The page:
This story is jointly published by nonprofits Amplify Utah and The Salt Lake Tribune, in collaboration with Utah State University, to elevate diverse perspectives in local media through student journalism.
Logan • It’s 7 p.m. on a Tuesday at the Aggie Recreation Center at Utah State University, and more than a dozen men are ending their sessions on the bouldering and climbing walls on the building’s north end.
Those who already know what’s about to happen gradually leave one by one, walking out with a bouncy gait on the plush ground that cushions climbers’ falls. Some of the men linger longer, waiting until the last possible moment.
As 7:30 gets closer, Jessica John prepares herself in the employee area as she glances at a bright pink note with a drawing of a woman climbing.
“Women kick ass,” it reads.
John bounces over to the climbing area. It’s time to start the routine.
“Hey,” she calls out to the men. “Tonight is our Women’s Climb Night. We’re attempting to carve out this space for women and nonbinary folk who don’t have as much space in the sport because it’s a very intimidating male-dominated sport. Tonight is our opportunity to create that community for them and get them a foot in.”
Sometimes, John later said, the men leave without any additional prompting. Other times, she said, “you have to dig at it.”
In spring 2021, Jill Woodhouse started Women’s Climb Night at Utah State. Out of the nearly 45 hours the wall is available to climb, 2½ hours on Tuesday nights became a sanctuary for female climbers. However, the initiative received backlash, and the climbing gym has been hit with multiple anonymously filed Title IX reports.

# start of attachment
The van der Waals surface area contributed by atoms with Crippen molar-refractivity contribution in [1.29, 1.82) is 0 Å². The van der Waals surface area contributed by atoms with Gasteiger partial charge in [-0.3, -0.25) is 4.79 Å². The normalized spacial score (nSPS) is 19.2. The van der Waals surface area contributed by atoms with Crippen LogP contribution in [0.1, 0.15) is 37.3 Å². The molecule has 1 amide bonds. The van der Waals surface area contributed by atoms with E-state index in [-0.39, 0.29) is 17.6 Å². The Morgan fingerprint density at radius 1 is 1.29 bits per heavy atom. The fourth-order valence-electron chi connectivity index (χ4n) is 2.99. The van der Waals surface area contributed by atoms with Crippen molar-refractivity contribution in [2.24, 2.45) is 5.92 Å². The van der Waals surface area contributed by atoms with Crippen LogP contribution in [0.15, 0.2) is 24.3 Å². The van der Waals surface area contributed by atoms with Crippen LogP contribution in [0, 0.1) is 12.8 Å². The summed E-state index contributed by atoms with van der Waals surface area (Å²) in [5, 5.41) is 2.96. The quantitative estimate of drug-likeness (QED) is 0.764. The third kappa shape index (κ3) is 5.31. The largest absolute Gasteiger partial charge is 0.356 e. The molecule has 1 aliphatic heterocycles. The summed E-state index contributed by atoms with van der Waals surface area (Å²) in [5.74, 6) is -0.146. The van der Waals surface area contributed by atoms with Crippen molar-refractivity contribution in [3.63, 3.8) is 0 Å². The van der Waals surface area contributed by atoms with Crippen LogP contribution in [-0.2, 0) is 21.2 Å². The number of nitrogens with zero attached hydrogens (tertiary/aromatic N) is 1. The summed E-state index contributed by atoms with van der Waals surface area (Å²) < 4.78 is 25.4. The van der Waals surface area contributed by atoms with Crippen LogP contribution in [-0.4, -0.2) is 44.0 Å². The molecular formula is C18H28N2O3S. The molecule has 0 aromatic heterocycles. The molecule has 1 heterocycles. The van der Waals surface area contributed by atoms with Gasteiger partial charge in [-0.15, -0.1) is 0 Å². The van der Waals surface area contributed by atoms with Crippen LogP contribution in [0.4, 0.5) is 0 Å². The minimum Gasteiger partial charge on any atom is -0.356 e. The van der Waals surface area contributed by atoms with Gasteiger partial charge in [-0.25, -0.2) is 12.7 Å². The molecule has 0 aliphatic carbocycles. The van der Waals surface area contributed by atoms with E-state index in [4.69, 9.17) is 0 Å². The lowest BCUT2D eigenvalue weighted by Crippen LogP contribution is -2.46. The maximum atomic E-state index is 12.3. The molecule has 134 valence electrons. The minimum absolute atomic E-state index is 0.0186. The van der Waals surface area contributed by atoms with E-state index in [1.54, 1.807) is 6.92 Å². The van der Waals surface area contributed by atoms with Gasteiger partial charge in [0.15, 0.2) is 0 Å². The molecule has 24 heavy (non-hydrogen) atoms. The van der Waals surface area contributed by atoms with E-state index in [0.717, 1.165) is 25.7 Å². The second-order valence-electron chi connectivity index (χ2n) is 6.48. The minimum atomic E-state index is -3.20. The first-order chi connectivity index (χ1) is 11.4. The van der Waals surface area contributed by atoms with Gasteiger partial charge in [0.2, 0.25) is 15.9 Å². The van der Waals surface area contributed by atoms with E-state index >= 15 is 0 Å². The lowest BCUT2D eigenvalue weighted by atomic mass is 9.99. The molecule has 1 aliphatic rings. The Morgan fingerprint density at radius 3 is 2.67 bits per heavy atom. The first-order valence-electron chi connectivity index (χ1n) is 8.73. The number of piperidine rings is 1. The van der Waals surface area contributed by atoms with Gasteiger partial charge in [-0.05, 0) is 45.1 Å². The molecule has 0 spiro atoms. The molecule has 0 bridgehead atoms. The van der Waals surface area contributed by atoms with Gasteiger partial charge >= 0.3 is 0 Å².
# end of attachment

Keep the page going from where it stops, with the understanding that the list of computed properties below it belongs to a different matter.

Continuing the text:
Title IX, the federal law passed in 1972, prohibits discrimination based on sex in education programs and activities receiving federal assistance. The law is primarily known for its impact on increasing women’s access to sports. But in recent years, some men, feeling as though things have been taken too far, have used the law to fight against spaces reserved for women.
John, who now leads the program, can’t and won’t say “no” to male climbers entering the rock wall on Women’s Climb Night. But that doesn’t mean she won’t take the time to provide some education.
“Even if they still decide to climb,” she said, “they’re going to have this conversation, and they’re going to think about it.”
She comes armed with a brochure that features the mission statement and the “why” behind Women’s Climb Night. There’s another piece of paper with statistics about women and the outdoors. The bottom of the inside left panel features the line “Everyone is welcome,” but that’s not always how female climbers feel during the other 42½ hours the gym is open each week.
‘You did that wrong’
The smells of musty mats, cleaner and sweat circulate through the space. Woodhouse breathes deeply. White chalk falls from her fingers and drifts through slanted sunbeams as she slowly shifts her weight and reaches overhead. With a slight grimace, she presses upward. The rough, porous surface of the fake rock presses into her fingers. She reaches the last hold, waits, and then triumphantly falls 10 feet.
Stepping away from the bouldering wall, she’s grinning. Her hands move to her hips as she stares upward at the climb she just completed. She has spent weeks working on that challenge.
A man walks over, “You did that wrong.”
Woodhouse watches as he proceeds to climb the route. Woodhouse is 5 feet tall, and he towers over her, easily reaching the holds.
“It makes you not want to climb, not want to be in the gym, not be in that space,” she said. “It’s why Women’s Climb Night is so important. It’s why I started it. I see lots of encouragement; everyone starts cheering, high-fiving all-round, knowledge sharing, phone numbers being exchanged, and making friends. No judgment. It’s just what can be created through women-only spaces.”